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Archaeological Research

Introduction

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Continuation of Project

Background and Significance

The Project (PACH)

2003 Field Season

2004 Field Season

2005 Field Season

 


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Chocolá Archaeology: Background and Significance


Archaeologically the region around Chocolá represents the core of the long-believed seminal and—due to a long-standing preferential focus on the lowland Maya by researchers and funding sources—ironically little studied, Southern Maya Zone, where most of the first evidence of Maya writing, kingship, urban entities, and Popol Vuh mythology appears, the latter representing achievements of central importance in Classic Maya civilization.

Early investigators visiting the site included Karl Sapper, Robert Burkitt, Franz Termer, Edwin Shook, and John Graham. Sapper, a pioneering German archaeologist, included Chocolá in a map showing archaeological sites in Guatemala. Burkitt, employed by the museum of the University of Pennsylvania to find and acquire sculpture and other artifacts, excavated three mounds and smuggled many objects, including the great Chocolá Monument 1, out of Guatemala for his sponsor.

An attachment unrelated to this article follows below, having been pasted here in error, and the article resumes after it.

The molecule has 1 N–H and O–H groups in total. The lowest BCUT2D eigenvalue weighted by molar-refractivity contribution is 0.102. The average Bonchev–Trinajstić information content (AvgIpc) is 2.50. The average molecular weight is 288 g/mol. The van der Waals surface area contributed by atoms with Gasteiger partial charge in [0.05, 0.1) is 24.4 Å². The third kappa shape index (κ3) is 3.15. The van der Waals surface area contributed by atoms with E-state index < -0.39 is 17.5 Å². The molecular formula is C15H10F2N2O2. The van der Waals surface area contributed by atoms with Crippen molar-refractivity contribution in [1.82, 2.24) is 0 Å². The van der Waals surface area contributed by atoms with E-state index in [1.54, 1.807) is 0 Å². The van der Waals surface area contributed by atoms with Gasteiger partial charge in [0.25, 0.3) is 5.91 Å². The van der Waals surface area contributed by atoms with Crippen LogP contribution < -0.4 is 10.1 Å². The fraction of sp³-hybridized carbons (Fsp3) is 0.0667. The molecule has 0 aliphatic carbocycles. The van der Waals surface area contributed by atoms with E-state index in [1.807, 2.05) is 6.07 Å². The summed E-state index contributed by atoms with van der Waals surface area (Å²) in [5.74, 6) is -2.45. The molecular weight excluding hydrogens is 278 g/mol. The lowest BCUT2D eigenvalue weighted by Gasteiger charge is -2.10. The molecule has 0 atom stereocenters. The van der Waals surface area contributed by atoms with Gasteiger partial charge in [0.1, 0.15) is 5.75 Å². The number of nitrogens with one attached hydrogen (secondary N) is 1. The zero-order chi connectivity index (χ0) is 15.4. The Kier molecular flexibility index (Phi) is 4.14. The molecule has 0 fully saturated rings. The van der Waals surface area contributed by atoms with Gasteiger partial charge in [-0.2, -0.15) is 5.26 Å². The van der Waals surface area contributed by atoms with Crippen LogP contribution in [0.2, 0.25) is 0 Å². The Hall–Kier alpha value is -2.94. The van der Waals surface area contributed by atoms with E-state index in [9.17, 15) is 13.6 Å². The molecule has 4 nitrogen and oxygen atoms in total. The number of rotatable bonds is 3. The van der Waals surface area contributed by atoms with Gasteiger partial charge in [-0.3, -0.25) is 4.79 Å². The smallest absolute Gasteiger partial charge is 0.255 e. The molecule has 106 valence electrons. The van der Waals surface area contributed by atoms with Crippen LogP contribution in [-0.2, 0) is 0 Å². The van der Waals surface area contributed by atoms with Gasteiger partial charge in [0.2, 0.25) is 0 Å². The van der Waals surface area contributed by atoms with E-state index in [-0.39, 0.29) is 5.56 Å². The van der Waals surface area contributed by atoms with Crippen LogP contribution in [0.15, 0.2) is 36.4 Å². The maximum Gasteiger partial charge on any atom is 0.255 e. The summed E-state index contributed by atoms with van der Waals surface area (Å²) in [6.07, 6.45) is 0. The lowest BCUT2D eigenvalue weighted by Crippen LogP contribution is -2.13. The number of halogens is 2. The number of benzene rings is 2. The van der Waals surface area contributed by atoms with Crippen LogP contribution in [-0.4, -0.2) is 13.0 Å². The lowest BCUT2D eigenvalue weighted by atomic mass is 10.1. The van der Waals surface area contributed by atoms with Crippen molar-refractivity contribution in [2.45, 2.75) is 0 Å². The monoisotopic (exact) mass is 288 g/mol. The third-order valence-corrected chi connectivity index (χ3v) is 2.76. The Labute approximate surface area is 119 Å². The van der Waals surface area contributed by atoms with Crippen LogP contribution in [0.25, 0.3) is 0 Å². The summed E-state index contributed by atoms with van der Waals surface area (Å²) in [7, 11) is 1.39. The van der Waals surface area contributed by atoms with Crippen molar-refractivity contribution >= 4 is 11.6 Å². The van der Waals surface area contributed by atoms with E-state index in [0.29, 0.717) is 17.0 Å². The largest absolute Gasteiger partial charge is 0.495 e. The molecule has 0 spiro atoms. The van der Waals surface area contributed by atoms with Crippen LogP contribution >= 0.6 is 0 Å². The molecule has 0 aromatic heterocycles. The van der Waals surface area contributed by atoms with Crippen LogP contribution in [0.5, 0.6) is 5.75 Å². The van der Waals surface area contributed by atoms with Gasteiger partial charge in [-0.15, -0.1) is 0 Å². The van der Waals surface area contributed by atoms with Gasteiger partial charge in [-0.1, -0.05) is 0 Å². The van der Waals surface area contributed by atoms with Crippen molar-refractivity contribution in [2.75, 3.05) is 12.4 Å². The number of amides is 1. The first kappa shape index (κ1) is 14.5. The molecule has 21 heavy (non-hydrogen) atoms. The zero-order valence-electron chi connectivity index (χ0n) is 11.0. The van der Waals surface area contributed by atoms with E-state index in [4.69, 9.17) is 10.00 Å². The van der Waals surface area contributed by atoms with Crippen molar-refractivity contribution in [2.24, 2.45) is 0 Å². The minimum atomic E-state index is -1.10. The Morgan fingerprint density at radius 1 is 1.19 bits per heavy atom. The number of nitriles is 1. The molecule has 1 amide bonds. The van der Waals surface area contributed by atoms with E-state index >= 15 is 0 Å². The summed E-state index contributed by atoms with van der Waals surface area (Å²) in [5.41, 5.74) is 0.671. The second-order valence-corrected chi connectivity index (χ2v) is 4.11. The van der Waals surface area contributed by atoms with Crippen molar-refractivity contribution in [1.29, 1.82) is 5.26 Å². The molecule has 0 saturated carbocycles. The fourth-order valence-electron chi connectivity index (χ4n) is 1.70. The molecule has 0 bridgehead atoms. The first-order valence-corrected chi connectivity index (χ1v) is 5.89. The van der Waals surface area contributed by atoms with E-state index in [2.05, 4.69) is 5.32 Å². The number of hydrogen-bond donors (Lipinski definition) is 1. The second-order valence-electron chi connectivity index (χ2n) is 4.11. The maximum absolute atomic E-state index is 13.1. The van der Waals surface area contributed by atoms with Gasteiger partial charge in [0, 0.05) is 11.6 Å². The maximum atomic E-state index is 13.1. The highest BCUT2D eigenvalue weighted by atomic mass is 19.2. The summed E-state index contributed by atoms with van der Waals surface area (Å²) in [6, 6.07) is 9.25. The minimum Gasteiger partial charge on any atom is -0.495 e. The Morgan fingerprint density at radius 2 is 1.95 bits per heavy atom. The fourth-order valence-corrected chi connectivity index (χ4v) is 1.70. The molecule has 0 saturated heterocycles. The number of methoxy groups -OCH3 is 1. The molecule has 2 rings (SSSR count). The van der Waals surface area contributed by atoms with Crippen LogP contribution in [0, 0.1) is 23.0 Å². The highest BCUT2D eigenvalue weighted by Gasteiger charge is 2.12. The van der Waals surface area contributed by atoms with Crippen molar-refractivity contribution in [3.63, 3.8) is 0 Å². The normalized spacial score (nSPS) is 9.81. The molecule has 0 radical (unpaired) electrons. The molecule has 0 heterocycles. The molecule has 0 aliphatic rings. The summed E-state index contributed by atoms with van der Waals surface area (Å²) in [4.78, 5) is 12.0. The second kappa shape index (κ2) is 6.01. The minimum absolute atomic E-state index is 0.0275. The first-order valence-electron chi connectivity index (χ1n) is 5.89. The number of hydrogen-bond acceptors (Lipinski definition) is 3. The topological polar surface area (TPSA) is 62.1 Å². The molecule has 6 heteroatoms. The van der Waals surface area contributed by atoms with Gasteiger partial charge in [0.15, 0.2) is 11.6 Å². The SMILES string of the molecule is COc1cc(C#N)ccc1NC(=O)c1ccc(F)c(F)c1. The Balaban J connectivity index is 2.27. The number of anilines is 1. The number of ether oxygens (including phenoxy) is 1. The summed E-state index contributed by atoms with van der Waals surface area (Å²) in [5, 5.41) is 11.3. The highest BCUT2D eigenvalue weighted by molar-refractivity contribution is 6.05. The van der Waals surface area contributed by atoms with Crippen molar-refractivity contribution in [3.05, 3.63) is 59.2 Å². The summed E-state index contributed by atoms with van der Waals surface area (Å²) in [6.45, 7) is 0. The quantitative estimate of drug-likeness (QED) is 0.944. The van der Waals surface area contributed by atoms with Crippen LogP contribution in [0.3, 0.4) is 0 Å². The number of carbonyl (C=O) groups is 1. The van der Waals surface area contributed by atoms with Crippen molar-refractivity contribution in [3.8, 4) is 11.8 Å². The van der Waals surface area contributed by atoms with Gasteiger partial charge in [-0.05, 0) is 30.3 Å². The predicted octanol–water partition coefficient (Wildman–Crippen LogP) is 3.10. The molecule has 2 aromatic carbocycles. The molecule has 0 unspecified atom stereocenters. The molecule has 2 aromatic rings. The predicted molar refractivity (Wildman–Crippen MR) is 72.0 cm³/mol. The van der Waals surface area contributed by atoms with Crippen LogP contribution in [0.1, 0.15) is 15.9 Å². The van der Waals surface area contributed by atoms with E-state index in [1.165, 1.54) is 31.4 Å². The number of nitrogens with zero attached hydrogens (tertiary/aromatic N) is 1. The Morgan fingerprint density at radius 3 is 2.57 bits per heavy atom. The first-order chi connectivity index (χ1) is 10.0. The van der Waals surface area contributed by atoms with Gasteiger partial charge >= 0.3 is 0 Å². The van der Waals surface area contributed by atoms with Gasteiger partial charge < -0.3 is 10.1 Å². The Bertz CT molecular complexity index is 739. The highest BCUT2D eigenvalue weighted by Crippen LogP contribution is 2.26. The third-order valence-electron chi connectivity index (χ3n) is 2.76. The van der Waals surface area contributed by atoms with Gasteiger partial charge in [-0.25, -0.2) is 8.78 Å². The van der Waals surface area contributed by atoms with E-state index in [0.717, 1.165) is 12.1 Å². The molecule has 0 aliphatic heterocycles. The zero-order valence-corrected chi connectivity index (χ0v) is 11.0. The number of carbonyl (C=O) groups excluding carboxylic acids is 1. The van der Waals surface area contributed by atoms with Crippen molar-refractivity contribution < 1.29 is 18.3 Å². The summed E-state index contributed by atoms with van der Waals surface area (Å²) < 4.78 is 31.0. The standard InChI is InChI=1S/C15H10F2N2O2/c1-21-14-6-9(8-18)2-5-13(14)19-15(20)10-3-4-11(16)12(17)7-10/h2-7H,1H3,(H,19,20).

Burkitt’s excavations, inadequate if not destructive by today’s standards, baffled him. He could not understand why he found so few ancient objects within the mounds, not realizing the likely answer for this was the earliness of the pyramids’ construction, that is, before substantial amounts of pottery had been broken and discarded in the fill. He also failed to understand earthen architecture, which comprised the earliest forms of construction at the site, and also is characteristic of the greatest ancient city in the southern area, K’aminaljuyu.

Termer, another German pioneer, worked extensively at Palo Gordo, a site approximately 25 k east of Chocolá, in the 1930’s and again in the 1960’s, visiting Chocolá and making observations about Chocolá’s in situ monuments. Shook formally registered the site in 1945 for the Guatemalan Institute of Anthropology and History, describing it as “large” and “important” (cf. Parsons 1986:70, 95), returning to the site several times, collecting sherds from the surface in an attempt to understand Chocolá’s affiliations and chronology and undertaking small excavations.

In the 1970’s, Graham, who directed the first project at the great early Maya site, T’akalik Ab’aj, located 35 k west southwest of Chocolá, similarly visited Chocolá several times and contemplating mounting a project.

 

 
 

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